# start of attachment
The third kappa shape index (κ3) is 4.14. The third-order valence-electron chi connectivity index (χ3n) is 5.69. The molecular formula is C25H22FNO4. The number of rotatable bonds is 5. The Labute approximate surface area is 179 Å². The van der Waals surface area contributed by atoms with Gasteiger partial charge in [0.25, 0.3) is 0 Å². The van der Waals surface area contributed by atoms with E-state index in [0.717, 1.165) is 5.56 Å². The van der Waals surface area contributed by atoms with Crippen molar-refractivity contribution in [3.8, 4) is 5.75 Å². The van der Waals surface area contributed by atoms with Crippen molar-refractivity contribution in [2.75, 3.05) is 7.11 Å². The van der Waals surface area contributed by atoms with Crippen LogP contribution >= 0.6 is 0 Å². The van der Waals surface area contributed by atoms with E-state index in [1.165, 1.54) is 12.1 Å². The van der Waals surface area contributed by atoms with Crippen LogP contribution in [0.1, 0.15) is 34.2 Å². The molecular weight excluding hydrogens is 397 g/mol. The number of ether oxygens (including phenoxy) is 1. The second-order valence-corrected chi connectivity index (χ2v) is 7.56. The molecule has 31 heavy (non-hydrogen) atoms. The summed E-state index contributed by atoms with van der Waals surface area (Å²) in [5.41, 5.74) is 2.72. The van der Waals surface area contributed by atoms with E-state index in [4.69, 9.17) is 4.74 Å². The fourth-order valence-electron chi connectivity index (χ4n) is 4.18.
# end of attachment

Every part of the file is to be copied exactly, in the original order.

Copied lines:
The third kappa shape index (κ3) is 4.14. The third-order valence-electron chi connectivity index (χ3n) is 5.69. The molecular formula is C25H22FNO4. The number of rotatable bonds is 5. The Labute approximate surface area is 179 Å². The van der Waals surface area contributed by atoms with Gasteiger partial charge in [0.25, 0.3) is 0 Å². The van der Waals surface area contributed by atoms with E-state index in [0.717, 1.165) is 5.56 Å². The van der Waals surface area contributed by atoms with Crippen molar-refractivity contribution in [3.8, 4) is 5.75 Å². The van der Waals surface area contributed by atoms with Crippen molar-refractivity contribution in [2.75, 3.05) is 7.11 Å². The van der Waals surface area contributed by atoms with Crippen LogP contribution >= 0.6 is 0 Å². The van der Waals surface area contributed by atoms with E-state index in [1.165, 1.54) is 12.1 Å². The van der Waals surface area contributed by atoms with Crippen LogP contribution in [0.1, 0.15) is 34.2 Å². The molecular weight excluding hydrogens is 397 g/mol. The number of ether oxygens (including phenoxy) is 1. The second-order valence-corrected chi connectivity index (χ2v) is 7.56. The molecule has 31 heavy (non-hydrogen) atoms. The summed E-state index contributed by atoms with van der Waals surface area (Å²) in [5.41, 5.74) is 2.72. The van der Waals surface area contributed by atoms with E-state index in [4.69, 9.17) is 4.74 Å². The fourth-order valence-electron chi connectivity index (χ4n) is 4.18.